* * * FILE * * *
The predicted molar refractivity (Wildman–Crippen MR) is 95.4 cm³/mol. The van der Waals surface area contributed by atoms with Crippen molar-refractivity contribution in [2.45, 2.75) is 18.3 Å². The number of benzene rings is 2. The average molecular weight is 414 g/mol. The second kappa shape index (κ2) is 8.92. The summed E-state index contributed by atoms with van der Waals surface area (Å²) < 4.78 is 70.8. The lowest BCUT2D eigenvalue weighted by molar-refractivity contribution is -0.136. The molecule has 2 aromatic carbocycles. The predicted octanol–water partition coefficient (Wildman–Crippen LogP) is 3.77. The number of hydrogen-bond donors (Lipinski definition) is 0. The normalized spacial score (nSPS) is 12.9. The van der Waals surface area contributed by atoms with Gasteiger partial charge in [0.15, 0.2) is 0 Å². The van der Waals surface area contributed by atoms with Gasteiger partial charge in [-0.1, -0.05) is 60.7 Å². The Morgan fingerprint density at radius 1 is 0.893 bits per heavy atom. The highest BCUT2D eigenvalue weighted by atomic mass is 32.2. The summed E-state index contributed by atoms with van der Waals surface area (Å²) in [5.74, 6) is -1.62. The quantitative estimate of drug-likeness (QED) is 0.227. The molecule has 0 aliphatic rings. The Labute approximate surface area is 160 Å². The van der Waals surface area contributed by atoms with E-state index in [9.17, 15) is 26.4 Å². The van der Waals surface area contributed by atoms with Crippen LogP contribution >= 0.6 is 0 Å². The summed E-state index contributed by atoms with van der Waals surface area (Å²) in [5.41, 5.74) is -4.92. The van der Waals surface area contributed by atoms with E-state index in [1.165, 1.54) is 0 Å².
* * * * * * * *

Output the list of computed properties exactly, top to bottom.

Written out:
The predicted molar refractivity (Wildman–Crippen MR) is 95.4 cm³/mol. The van der Waals surface area contributed by atoms with Crippen molar-refractivity contribution in [2.45, 2.75) is 18.3 Å². The number of benzene rings is 2. The average molecular weight is 414 g/mol. The second kappa shape index (κ2) is 8.92. The summed E-state index contributed by atoms with van der Waals surface area (Å²) < 4.78 is 70.8. The lowest BCUT2D eigenvalue weighted by molar-refractivity contribution is -0.136. The molecule has 2 aromatic carbocycles. The predicted octanol–water partition coefficient (Wildman–Crippen LogP) is 3.77. The number of hydrogen-bond donors (Lipinski definition) is 0. The normalized spacial score (nSPS) is 12.9. The van der Waals surface area contributed by atoms with Gasteiger partial charge in [0.15, 0.2) is 0 Å². The van der Waals surface area contributed by atoms with Gasteiger partial charge in [-0.1, -0.05) is 60.7 Å². The Morgan fingerprint density at radius 1 is 0.893 bits per heavy atom. The highest BCUT2D eigenvalue weighted by atomic mass is 32.2. The summed E-state index contributed by atoms with van der Waals surface area (Å²) in [5.74, 6) is -1.62. The quantitative estimate of drug-likeness (QED) is 0.227. The molecule has 0 aliphatic rings. The Labute approximate surface area is 160 Å². The van der Waals surface area contributed by atoms with E-state index in [9.17, 15) is 26.4 Å². The van der Waals surface area contributed by atoms with Crippen LogP contribution >= 0.6 is 0 Å². The summed E-state index contributed by atoms with van der Waals surface area (Å²) in [5.41, 5.74) is -4.92. The van der Waals surface area contributed by atoms with E-state index in [1.165, 1.54) is 0 Å².